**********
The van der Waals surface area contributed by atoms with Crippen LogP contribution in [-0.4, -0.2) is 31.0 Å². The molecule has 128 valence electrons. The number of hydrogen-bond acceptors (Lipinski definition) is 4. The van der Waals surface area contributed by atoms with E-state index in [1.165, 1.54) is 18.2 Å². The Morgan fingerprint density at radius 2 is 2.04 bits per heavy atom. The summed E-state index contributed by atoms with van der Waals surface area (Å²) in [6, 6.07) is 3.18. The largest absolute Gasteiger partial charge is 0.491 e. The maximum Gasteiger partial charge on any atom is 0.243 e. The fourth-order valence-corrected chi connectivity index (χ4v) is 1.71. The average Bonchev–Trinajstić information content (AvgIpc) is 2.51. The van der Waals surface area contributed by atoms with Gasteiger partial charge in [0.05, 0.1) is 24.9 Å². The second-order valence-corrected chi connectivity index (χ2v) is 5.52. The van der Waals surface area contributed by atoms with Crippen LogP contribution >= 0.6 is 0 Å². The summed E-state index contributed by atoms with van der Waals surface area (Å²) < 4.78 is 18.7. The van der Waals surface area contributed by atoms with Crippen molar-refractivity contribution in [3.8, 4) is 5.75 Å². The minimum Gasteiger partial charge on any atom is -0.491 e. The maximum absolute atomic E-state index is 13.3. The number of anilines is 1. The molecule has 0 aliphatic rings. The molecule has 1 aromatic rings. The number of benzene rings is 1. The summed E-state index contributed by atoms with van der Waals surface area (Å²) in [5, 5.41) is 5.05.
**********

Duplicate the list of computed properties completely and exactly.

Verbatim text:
The van der Waals surface area contributed by atoms with Crippen LogP contribution in [-0.4, -0.2) is 31.0 Å². The molecule has 128 valence electrons. The number of hydrogen-bond acceptors (Lipinski definition) is 4. The van der Waals surface area contributed by atoms with E-state index in [1.165, 1.54) is 18.2 Å². The Morgan fingerprint density at radius 2 is 2.04 bits per heavy atom. The summed E-state index contributed by atoms with van der Waals surface area (Å²) in [6, 6.07) is 3.18. The largest absolute Gasteiger partial charge is 0.491 e. The maximum Gasteiger partial charge on any atom is 0.243 e. The fourth-order valence-corrected chi connectivity index (χ4v) is 1.71. The average Bonchev–Trinajstić information content (AvgIpc) is 2.51. The van der Waals surface area contributed by atoms with Gasteiger partial charge in [0.05, 0.1) is 24.9 Å². The second-order valence-corrected chi connectivity index (χ2v) is 5.52. The van der Waals surface area contributed by atoms with Crippen LogP contribution >= 0.6 is 0 Å². The summed E-state index contributed by atoms with van der Waals surface area (Å²) < 4.78 is 18.7. The van der Waals surface area contributed by atoms with Crippen molar-refractivity contribution in [3.8, 4) is 5.75 Å². The minimum Gasteiger partial charge on any atom is -0.491 e. The maximum absolute atomic E-state index is 13.3. The number of anilines is 1. The molecule has 0 aliphatic rings. The molecule has 1 aromatic rings. The number of benzene rings is 1. The summed E-state index contributed by atoms with van der Waals surface area (Å²) in [5, 5.41) is 5.05.